Protecting power plant owners from clean energy policies may have a perverse result

FORBES | U.S. electricity markets have long operated under an illusion of being perfectly competitive. Federal and state regulators, power plant owners, and consumer groups all pledge allegiance to the idea that competitive markets will result in fair prices for electricity and fair returns for producers. But the truth is U.S. electricity markets have never met the economic ideal of perfect competition, and now a federal regulatory order may fundamentally reshape the nation’s largest wholesale electricity market in the name of this illusion.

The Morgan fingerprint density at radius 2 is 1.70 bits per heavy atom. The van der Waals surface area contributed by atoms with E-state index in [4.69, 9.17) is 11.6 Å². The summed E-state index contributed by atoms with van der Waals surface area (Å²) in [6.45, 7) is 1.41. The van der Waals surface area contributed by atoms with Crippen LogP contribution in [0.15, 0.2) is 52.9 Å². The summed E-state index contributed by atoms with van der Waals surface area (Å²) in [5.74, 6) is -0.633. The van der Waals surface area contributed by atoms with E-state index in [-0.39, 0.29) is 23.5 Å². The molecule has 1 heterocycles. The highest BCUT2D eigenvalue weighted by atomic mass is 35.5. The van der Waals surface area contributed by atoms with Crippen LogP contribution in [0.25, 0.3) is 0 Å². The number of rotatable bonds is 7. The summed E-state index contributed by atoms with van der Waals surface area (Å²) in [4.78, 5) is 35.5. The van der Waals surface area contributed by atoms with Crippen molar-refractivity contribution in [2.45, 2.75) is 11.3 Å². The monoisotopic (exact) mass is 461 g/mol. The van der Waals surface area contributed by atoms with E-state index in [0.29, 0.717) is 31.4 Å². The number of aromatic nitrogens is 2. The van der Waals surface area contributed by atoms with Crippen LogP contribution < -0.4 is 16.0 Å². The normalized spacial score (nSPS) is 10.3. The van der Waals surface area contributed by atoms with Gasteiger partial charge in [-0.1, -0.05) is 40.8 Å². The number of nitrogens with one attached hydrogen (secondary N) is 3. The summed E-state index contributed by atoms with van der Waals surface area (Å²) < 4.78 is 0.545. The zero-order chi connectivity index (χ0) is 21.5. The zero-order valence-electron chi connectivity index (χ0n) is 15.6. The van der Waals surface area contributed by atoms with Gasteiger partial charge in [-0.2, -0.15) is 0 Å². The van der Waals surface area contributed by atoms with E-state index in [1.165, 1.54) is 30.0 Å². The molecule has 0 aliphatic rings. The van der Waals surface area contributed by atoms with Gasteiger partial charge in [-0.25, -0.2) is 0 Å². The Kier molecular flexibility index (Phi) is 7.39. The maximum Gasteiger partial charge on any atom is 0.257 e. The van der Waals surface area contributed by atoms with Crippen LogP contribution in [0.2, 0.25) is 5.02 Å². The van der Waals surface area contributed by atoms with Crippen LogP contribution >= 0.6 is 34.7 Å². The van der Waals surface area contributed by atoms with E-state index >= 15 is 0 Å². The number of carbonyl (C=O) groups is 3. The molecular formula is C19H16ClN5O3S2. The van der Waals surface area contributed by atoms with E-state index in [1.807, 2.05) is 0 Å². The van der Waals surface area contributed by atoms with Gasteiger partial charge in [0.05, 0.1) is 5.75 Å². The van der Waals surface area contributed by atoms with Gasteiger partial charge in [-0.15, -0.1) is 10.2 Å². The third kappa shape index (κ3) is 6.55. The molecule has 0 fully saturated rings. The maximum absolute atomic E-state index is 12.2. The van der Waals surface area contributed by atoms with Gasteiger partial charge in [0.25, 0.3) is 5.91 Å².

The stakes are high because electricity customers in states with aggressive clean energy targets could see drastically increased costs as a result of the Federal Energy Regulatory Commission’s (FERC) directive to the regional organization that coordinates the movement of wholesale electricity between 13 Eastern and Midwestern states and the District of Columbia, the PJM Interconnection.


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